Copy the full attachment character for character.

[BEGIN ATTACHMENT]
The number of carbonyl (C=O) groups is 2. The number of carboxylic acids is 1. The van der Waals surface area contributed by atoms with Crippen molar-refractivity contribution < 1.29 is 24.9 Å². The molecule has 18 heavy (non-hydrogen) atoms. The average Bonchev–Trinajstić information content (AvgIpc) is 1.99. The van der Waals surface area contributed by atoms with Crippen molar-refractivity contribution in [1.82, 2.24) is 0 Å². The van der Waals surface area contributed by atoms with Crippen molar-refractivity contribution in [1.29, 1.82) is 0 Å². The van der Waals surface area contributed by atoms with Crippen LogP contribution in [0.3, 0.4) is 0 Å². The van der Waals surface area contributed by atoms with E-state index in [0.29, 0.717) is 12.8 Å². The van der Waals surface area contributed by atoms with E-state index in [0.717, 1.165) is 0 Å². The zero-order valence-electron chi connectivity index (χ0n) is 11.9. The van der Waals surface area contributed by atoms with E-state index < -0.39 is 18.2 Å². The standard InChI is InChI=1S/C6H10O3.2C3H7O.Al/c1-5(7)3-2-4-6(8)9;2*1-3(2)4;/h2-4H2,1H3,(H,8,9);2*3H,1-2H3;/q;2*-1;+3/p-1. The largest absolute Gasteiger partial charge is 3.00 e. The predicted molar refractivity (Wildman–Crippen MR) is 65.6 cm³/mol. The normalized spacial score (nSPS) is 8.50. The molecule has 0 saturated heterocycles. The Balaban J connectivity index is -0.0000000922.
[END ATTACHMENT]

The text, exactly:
The number of carbonyl (C=O) groups is 2. The number of carboxylic acids is 1. The van der Waals surface area contributed by atoms with Crippen molar-refractivity contribution < 1.29 is 24.9 Å². The molecule has 18 heavy (non-hydrogen) atoms. The average Bonchev–Trinajstić information content (AvgIpc) is 1.99. The van der Waals surface area contributed by atoms with Crippen molar-refractivity contribution in [1.82, 2.24) is 0 Å². The van der Waals surface area contributed by atoms with Crippen molar-refractivity contribution in [1.29, 1.82) is 0 Å². The van der Waals surface area contributed by atoms with Crippen LogP contribution in [0.3, 0.4) is 0 Å². The van der Waals surface area contributed by atoms with E-state index in [0.29, 0.717) is 12.8 Å². The van der Waals surface area contributed by atoms with E-state index in [0.717, 1.165) is 0 Å². The zero-order valence-electron chi connectivity index (χ0n) is 11.9. The van der Waals surface area contributed by atoms with E-state index < -0.39 is 18.2 Å². The standard InChI is InChI=1S/C6H10O3.2C3H7O.Al/c1-5(7)3-2-4-6(8)9;2*1-3(2)4;/h2-4H2,1H3,(H,8,9);2*3H,1-2H3;/q;2*-1;+3/p-1. The largest absolute Gasteiger partial charge is 3.00 e. The predicted molar refractivity (Wildman–Crippen MR) is 65.6 cm³/mol. The normalized spacial score (nSPS) is 8.50. The molecule has 0 saturated heterocycles. The Balaban J connectivity index is -0.0000000922.